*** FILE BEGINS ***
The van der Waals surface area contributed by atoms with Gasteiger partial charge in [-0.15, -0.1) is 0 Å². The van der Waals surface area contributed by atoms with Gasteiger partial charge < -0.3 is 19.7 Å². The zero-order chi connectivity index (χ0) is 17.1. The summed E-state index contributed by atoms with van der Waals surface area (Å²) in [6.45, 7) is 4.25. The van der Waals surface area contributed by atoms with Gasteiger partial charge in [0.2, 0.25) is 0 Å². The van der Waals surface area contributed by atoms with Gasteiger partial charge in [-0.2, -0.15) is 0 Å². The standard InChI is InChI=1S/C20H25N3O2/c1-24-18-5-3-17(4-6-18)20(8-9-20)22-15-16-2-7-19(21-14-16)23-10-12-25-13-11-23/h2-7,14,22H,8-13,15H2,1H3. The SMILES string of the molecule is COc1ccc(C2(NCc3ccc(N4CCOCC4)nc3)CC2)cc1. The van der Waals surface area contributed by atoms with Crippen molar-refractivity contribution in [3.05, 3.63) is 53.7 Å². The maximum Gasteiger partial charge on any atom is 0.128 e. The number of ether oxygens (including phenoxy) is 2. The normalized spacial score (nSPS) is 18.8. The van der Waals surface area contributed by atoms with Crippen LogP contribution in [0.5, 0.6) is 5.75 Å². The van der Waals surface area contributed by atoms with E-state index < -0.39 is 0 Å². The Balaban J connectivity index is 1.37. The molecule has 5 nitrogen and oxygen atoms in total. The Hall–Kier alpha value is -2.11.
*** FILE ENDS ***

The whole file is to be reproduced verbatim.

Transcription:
The van der Waals surface area contributed by atoms with Gasteiger partial charge in [-0.15, -0.1) is 0 Å². The van der Waals surface area contributed by atoms with Gasteiger partial charge < -0.3 is 19.7 Å². The zero-order chi connectivity index (χ0) is 17.1. The summed E-state index contributed by atoms with van der Waals surface area (Å²) in [6.45, 7) is 4.25. The van der Waals surface area contributed by atoms with Gasteiger partial charge in [0.2, 0.25) is 0 Å². The van der Waals surface area contributed by atoms with Gasteiger partial charge in [-0.2, -0.15) is 0 Å². The standard InChI is InChI=1S/C20H25N3O2/c1-24-18-5-3-17(4-6-18)20(8-9-20)22-15-16-2-7-19(21-14-16)23-10-12-25-13-11-23/h2-7,14,22H,8-13,15H2,1H3. The SMILES string of the molecule is COc1ccc(C2(NCc3ccc(N4CCOCC4)nc3)CC2)cc1. The van der Waals surface area contributed by atoms with Crippen molar-refractivity contribution in [3.05, 3.63) is 53.7 Å². The maximum Gasteiger partial charge on any atom is 0.128 e. The number of ether oxygens (including phenoxy) is 2. The normalized spacial score (nSPS) is 18.8. The van der Waals surface area contributed by atoms with Crippen LogP contribution in [0.5, 0.6) is 5.75 Å². The van der Waals surface area contributed by atoms with E-state index < -0.39 is 0 Å². The Balaban J connectivity index is 1.37. The molecule has 5 nitrogen and oxygen atoms in total. The Hall–Kier alpha value is -2.11.